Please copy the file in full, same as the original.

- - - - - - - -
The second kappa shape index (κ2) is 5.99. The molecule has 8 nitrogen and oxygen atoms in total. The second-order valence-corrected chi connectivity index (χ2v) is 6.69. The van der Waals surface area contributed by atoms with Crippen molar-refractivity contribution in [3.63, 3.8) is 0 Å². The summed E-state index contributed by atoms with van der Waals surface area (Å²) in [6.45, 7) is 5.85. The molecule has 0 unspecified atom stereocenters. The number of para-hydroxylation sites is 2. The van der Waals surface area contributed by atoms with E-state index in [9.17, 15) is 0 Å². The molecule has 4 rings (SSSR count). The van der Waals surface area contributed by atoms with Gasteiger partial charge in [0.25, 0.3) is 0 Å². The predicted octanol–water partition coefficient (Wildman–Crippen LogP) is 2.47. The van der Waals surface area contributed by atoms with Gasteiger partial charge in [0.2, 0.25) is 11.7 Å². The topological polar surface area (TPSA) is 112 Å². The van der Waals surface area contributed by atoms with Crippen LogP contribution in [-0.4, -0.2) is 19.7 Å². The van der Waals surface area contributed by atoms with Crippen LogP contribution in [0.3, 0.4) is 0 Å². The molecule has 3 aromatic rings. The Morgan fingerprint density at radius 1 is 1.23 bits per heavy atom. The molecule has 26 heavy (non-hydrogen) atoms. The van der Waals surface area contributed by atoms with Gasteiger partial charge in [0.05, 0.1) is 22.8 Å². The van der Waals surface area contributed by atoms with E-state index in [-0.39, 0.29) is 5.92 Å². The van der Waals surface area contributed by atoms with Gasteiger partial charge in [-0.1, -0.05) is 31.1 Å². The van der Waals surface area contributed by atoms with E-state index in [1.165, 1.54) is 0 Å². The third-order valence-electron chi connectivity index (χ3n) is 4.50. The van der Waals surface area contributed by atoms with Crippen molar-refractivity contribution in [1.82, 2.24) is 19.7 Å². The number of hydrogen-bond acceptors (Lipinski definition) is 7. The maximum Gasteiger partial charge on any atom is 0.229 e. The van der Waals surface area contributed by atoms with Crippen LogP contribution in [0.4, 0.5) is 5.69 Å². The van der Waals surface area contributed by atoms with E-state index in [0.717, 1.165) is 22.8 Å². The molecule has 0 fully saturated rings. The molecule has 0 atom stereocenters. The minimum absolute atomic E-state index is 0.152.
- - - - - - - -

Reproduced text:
The second kappa shape index (κ2) is 5.99. The molecule has 8 nitrogen and oxygen atoms in total. The second-order valence-corrected chi connectivity index (χ2v) is 6.69. The van der Waals surface area contributed by atoms with Crippen molar-refractivity contribution in [3.63, 3.8) is 0 Å². The summed E-state index contributed by atoms with van der Waals surface area (Å²) in [6.45, 7) is 5.85. The molecule has 0 unspecified atom stereocenters. The number of para-hydroxylation sites is 2. The van der Waals surface area contributed by atoms with E-state index in [9.17, 15) is 0 Å². The molecule has 4 rings (SSSR count). The van der Waals surface area contributed by atoms with Gasteiger partial charge in [0.25, 0.3) is 0 Å². The predicted octanol–water partition coefficient (Wildman–Crippen LogP) is 2.47. The van der Waals surface area contributed by atoms with Gasteiger partial charge in [0.2, 0.25) is 11.7 Å². The topological polar surface area (TPSA) is 112 Å². The van der Waals surface area contributed by atoms with Crippen LogP contribution in [-0.4, -0.2) is 19.7 Å². The van der Waals surface area contributed by atoms with Crippen LogP contribution in [0.3, 0.4) is 0 Å². The molecule has 3 aromatic rings. The Morgan fingerprint density at radius 1 is 1.23 bits per heavy atom. The molecule has 26 heavy (non-hydrogen) atoms. The van der Waals surface area contributed by atoms with Gasteiger partial charge in [0.05, 0.1) is 22.8 Å². The van der Waals surface area contributed by atoms with E-state index in [-0.39, 0.29) is 5.92 Å². The van der Waals surface area contributed by atoms with Gasteiger partial charge in [-0.1, -0.05) is 31.1 Å². The van der Waals surface area contributed by atoms with E-state index in [1.165, 1.54) is 0 Å². The third-order valence-electron chi connectivity index (χ3n) is 4.50. The van der Waals surface area contributed by atoms with Crippen molar-refractivity contribution in [1.82, 2.24) is 19.7 Å². The number of hydrogen-bond acceptors (Lipinski definition) is 7. The maximum Gasteiger partial charge on any atom is 0.229 e. The van der Waals surface area contributed by atoms with Crippen LogP contribution in [0.4, 0.5) is 5.69 Å². The van der Waals surface area contributed by atoms with E-state index in [0.717, 1.165) is 22.8 Å². The molecule has 0 fully saturated rings. The molecule has 0 atom stereocenters. The minimum absolute atomic E-state index is 0.152.